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Boston, MA — The United States has 73,000 crumbling bridges, but year after year, startlingly few federal transportation dollars go to fixing them.
In 2008, just a few months after the tragic Minneapolis bridge collapse that killed 13 people, only 74 of the 704 projects earmarked in the Congressional transportation appropriations bill were for repair or maintenance of a bridge, tunnel, or overpass. That same year, only about ten percent of the projects focused on fixing the nation’s crumbling infrastructure. Most of the $570 million spent on transportation in 2008 went for new highways and new construction.
Millions of dollars also flowed in another direction: from highway construction companies directly to the campaign coffers of elected officials in Massachusetts and Washington, D.C.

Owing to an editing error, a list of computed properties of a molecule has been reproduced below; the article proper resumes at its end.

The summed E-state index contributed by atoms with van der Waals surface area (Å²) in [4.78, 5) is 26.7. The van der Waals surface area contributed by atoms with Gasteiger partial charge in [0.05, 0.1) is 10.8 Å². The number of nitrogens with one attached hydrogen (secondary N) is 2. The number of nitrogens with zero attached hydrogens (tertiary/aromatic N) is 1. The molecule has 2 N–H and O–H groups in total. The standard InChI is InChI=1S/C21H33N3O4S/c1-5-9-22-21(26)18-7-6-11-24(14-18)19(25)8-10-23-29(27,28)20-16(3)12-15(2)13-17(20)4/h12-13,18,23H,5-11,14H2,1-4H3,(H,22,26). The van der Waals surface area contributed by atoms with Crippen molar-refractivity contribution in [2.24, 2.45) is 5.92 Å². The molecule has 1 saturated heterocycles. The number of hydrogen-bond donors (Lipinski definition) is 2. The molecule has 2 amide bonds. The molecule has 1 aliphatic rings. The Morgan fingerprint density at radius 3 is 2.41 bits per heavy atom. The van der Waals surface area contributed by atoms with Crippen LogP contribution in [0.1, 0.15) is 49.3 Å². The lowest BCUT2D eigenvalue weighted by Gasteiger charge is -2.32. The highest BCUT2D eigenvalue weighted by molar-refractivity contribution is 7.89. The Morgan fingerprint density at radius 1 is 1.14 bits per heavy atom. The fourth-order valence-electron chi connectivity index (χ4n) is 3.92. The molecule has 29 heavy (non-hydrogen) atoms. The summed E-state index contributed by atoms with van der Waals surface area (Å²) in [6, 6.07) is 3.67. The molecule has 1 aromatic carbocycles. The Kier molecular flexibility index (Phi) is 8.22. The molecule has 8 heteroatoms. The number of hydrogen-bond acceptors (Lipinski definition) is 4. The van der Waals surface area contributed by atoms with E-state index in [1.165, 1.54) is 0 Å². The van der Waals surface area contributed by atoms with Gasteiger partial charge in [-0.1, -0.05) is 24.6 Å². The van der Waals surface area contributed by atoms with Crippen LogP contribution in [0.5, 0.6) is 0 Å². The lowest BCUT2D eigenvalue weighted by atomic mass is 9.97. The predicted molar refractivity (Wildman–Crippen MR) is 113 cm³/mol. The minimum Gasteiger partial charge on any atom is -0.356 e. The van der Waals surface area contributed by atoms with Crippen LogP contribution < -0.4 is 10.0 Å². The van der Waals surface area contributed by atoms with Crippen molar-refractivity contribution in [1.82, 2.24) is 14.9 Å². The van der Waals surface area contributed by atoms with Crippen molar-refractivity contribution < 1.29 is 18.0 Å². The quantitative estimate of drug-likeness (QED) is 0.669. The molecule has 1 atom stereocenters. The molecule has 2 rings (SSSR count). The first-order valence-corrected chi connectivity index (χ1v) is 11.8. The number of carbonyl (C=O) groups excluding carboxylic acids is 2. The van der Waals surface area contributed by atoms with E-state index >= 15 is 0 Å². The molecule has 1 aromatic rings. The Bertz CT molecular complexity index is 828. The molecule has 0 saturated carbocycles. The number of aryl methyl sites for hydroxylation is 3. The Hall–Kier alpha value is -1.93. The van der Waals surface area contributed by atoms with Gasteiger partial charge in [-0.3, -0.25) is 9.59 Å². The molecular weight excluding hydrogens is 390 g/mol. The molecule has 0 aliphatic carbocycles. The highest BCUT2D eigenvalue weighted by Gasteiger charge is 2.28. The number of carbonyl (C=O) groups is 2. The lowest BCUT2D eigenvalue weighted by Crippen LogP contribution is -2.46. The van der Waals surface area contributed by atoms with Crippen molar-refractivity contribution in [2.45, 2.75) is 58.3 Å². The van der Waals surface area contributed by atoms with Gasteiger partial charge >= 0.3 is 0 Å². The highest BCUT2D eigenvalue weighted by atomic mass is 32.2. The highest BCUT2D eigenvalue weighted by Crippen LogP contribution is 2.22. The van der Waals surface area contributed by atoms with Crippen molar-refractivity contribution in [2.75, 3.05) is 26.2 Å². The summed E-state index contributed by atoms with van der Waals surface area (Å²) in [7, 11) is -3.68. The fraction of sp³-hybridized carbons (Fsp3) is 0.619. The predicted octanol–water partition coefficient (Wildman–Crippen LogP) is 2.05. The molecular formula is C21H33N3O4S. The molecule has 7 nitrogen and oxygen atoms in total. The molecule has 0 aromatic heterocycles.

MASSPIRG’s new report, Greasing the Wheels: The Crossroads of Campaign Money and Transportation Policy, looks at the 2008 appropriations bill and lays out the details of Congress’ earmark requests. The report also examines the campaign contributions from highway construction interests both in Massachusetts and nationally.
“In our current political system, elected officials must raise huge sums of campaign contributions from major donors in order to win reelection,” said Lizzi Weyant, staff attorney at MASSPIRG. “This system skews spending toward road-widening and new highway projects favored by developers, road builders, and the other interests who make those contributions.”
The report shows that in Massachusetts, $13 million was spent on 17 earmarks. The commonwealth has 585 crumbling bridges, but the 2008 appropriations bill included only 1 earmark for bridge repairs.
“We need to clean up the campaign finance system so that lawmakers can focus on the needs of the public rather than major donors,” concluded Weyant.
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